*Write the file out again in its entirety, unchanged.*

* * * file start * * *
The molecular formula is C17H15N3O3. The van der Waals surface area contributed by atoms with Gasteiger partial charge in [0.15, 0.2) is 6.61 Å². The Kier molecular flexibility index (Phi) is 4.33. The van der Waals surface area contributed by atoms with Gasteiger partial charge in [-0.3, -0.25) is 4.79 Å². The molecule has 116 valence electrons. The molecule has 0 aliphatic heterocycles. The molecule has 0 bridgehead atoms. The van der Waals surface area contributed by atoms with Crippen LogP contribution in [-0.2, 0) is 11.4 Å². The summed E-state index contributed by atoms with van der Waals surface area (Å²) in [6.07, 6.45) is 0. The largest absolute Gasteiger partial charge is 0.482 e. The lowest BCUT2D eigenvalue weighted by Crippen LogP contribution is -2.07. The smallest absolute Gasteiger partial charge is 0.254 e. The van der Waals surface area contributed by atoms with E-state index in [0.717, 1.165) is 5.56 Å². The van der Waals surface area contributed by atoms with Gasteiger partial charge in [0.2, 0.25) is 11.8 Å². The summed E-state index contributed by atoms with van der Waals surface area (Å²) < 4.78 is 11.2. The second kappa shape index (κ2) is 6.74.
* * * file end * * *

The molecular formula is C17H15N3O3. The van der Waals surface area contributed by atoms with Gasteiger partial charge in [0.15, 0.2) is 6.61 Å². The Kier molecular flexibility index (Phi) is 4.33. The van der Waals surface area contributed by atoms with Gasteiger partial charge in [-0.3, -0.25) is 4.79 Å². The molecule has 116 valence electrons. The molecule has 0 aliphatic heterocycles. The molecule has 0 bridgehead atoms. The van der Waals surface area contributed by atoms with Crippen LogP contribution in [-0.2, 0) is 11.4 Å². The summed E-state index contributed by atoms with van der Waals surface area (Å²) in [6.07, 6.45) is 0. The largest absolute Gasteiger partial charge is 0.482 e. The lowest BCUT2D eigenvalue weighted by Crippen LogP contribution is -2.07. The smallest absolute Gasteiger partial charge is 0.254 e. The van der Waals surface area contributed by atoms with E-state index in [0.717, 1.165) is 5.56 Å². The van der Waals surface area contributed by atoms with Gasteiger partial charge in [0.2, 0.25) is 11.8 Å². The summed E-state index contributed by atoms with van der Waals surface area (Å²) < 4.78 is 11.2. The second kappa shape index (κ2) is 6.74.